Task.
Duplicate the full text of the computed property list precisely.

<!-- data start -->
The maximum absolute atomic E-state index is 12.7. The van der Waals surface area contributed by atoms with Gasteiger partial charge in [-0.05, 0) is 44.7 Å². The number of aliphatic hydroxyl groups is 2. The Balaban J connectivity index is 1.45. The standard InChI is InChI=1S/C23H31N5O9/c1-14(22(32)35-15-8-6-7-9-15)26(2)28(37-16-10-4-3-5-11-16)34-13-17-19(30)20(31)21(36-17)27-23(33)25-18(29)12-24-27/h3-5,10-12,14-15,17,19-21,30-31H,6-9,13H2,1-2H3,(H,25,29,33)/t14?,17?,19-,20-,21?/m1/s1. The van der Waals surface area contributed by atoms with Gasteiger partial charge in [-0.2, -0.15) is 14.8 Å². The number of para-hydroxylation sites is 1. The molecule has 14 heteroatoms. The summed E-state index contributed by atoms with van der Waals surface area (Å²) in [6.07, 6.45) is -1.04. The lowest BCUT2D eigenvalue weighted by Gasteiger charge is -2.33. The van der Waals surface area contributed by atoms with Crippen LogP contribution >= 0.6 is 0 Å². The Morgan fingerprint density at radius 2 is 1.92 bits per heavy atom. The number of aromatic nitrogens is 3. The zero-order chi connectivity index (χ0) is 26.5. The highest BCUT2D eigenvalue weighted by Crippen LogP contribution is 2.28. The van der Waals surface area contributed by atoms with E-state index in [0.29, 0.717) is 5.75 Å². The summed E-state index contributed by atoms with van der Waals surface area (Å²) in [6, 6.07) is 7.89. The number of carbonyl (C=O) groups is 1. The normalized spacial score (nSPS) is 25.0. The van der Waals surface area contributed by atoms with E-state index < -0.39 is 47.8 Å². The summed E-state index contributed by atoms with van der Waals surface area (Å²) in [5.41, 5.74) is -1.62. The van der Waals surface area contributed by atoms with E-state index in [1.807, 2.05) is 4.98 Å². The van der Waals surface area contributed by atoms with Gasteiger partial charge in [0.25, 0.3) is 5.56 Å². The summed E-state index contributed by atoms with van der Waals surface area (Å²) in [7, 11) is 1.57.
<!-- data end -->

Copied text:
The maximum absolute atomic E-state index is 12.7. The van der Waals surface area contributed by atoms with Gasteiger partial charge in [-0.05, 0) is 44.7 Å². The number of aliphatic hydroxyl groups is 2. The Balaban J connectivity index is 1.45. The standard InChI is InChI=1S/C23H31N5O9/c1-14(22(32)35-15-8-6-7-9-15)26(2)28(37-16-10-4-3-5-11-16)34-13-17-19(30)20(31)21(36-17)27-23(33)25-18(29)12-24-27/h3-5,10-12,14-15,17,19-21,30-31H,6-9,13H2,1-2H3,(H,25,29,33)/t14?,17?,19-,20-,21?/m1/s1. The van der Waals surface area contributed by atoms with Gasteiger partial charge in [-0.2, -0.15) is 14.8 Å². The number of para-hydroxylation sites is 1. The molecule has 14 heteroatoms. The summed E-state index contributed by atoms with van der Waals surface area (Å²) in [6.07, 6.45) is -1.04. The lowest BCUT2D eigenvalue weighted by Gasteiger charge is -2.33. The van der Waals surface area contributed by atoms with Crippen LogP contribution >= 0.6 is 0 Å². The Morgan fingerprint density at radius 2 is 1.92 bits per heavy atom. The number of aromatic nitrogens is 3. The zero-order chi connectivity index (χ0) is 26.5. The highest BCUT2D eigenvalue weighted by Crippen LogP contribution is 2.28. The van der Waals surface area contributed by atoms with E-state index in [0.29, 0.717) is 5.75 Å². The summed E-state index contributed by atoms with van der Waals surface area (Å²) in [6, 6.07) is 7.89. The number of carbonyl (C=O) groups is 1. The normalized spacial score (nSPS) is 25.0. The van der Waals surface area contributed by atoms with E-state index < -0.39 is 47.8 Å². The summed E-state index contributed by atoms with van der Waals surface area (Å²) in [5.41, 5.74) is -1.62. The van der Waals surface area contributed by atoms with E-state index in [1.807, 2.05) is 4.98 Å². The van der Waals surface area contributed by atoms with Gasteiger partial charge in [0.25, 0.3) is 5.56 Å². The summed E-state index contributed by atoms with van der Waals surface area (Å²) in [7, 11) is 1.57.